Of course I haven’t, I wanted to say. How could I think about anything else right now? Instead, I said I had been working on some job applications and that I was looking into part-time classes. And then I went home after lunch and tucked myself in next to Wolf, who had fallen asleep and kept the bed warm for me.


Wolf started waiting for me outside St. Vincent Hospital when my father was moved into the ward. There was a little sunlit park between the gelato shops and cafes, where he tried to hide behind the manicured shrubbery and palm trees. It seemed obvious to me, and I told him he wasn’t doing a good job with his hiding spots. But as lovers kissed and friends greeted each other, no one seemed to notice how Wolf watched them on the outskirts.

“It’s mostly the fathers and daughters I like to watch,” he told me while I was eating scoops of chocolate ice cream to feel better after one hospital visit. “They fascinate me.” He sloped alongside me.

“Something about the feeling of a father towards his daughter, it has this precious quality that is hard for me to crack. It is the blue-black nighttime before my moon charges up. It smells like dry caves in Russia before the winter hits. It’s a secret language, and the only ones of yours I haven’t been able to understand. Nurturing, I get it. Brotherhood, I get. Lust, oh yes, I understand. And even sisters, well, they are rumble tumble woof!”

He looked to me. “Tell me what it feels like. I want to know.”

It’s like a warm musky scent, which is new-yet-familiar and you know the shape and outlines of it, I wanted to say. Instead, I said “You wouldn’t understand.”

He looked hurt and sniffed the air. I felt bad, so I asked him what his father was like.

“Oh, the usual,” he said, and his tail started to wag.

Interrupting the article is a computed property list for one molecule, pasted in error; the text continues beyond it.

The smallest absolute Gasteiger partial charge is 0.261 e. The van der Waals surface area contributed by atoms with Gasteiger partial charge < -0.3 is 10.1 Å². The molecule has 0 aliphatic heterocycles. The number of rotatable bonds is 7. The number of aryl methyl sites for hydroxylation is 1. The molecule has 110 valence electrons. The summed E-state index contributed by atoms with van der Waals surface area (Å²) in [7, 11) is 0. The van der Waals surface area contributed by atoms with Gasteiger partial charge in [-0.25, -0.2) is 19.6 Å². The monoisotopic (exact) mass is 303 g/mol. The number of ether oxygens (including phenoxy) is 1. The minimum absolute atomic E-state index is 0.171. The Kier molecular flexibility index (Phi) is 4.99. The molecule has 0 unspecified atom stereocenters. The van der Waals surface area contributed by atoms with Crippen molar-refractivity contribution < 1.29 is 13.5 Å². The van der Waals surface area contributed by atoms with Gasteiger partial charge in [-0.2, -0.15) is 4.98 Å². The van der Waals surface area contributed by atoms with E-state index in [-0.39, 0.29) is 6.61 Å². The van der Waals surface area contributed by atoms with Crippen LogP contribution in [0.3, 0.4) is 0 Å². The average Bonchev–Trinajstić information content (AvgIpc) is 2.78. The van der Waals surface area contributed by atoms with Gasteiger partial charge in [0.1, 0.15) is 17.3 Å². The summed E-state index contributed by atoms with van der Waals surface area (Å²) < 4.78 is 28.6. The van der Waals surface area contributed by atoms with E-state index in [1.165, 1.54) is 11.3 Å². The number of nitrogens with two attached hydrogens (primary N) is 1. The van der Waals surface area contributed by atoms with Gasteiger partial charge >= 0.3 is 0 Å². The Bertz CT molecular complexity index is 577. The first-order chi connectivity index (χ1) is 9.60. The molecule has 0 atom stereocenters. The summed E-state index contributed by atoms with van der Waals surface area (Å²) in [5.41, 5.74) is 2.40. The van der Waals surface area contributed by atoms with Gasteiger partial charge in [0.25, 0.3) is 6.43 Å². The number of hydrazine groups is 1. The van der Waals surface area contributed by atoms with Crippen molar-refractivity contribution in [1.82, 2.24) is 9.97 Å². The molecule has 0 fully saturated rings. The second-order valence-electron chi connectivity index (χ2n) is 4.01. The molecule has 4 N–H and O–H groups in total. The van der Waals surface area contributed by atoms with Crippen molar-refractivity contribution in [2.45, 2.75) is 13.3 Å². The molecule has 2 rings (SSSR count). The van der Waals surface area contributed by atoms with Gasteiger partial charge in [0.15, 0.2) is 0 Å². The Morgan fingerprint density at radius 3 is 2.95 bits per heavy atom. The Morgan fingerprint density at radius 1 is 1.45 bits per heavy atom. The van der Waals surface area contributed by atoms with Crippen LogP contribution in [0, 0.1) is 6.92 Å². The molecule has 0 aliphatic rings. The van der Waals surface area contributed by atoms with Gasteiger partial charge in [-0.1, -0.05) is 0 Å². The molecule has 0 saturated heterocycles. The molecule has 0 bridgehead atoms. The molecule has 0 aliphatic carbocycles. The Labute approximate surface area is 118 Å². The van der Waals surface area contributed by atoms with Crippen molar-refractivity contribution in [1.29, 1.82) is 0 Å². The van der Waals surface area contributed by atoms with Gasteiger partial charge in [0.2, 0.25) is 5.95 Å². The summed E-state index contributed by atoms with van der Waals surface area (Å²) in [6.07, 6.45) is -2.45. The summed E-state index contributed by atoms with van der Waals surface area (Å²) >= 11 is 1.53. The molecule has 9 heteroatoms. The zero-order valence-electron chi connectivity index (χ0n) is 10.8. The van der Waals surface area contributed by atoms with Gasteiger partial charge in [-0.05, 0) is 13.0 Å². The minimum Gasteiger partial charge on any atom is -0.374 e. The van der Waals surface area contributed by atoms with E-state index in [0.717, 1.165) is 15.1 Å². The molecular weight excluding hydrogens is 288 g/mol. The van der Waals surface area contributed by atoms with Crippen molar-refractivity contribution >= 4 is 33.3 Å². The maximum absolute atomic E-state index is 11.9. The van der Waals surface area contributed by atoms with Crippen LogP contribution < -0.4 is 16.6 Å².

“He was never around much, but I idolized him. He went away for long winters with the pack, and my mother did most of the raising. But it is different for us. We don’t hold memories like you do. They don’t eat us up inside. But I do remember the time he once showed my brothers how to lay siege to a village. It is quite the art: how to sense when human anger turns to fear, and when it turns soft and pulpy with no center left, like a jellyfish. That is the time to attack. You have to do it quickly. Because it can harden again, and when fear turns to resolve is when things get dangerous, because people get all their pointy, smacking things out. You have to find a high vantage point and howl. So we do that for a while. He was smart, my father.”

“What is that with the moon?” I asked.

Wolf looked reflective.

“For that one night, the moon takes away our animal memory and illuminates our past, our present, and our hopes for the future. It makes you feel sick and deranged and filled with unbearable and exquisite longing. It drives us nuts. When we are cubs, we don’t know what to do with it, so we snap, or fight, or curl into a ball by our mothers. But then later we are shown how to howl, and it really does help. So, the moon is that. The moon is everything.”

“I see,” I said, licking the last of my ice cream, which was dripping down my hands.

“You know, I can smell your fear. It is strongest when you walk out of there,” Wolf said, motioning to the hospital. “But it’s always in your scent.”

“Does it smell bad?” I asked.

“I like it. It’s not bad, just stagnant, like brackish water. It is not moving or leaving or going anywhere. It just sits there.”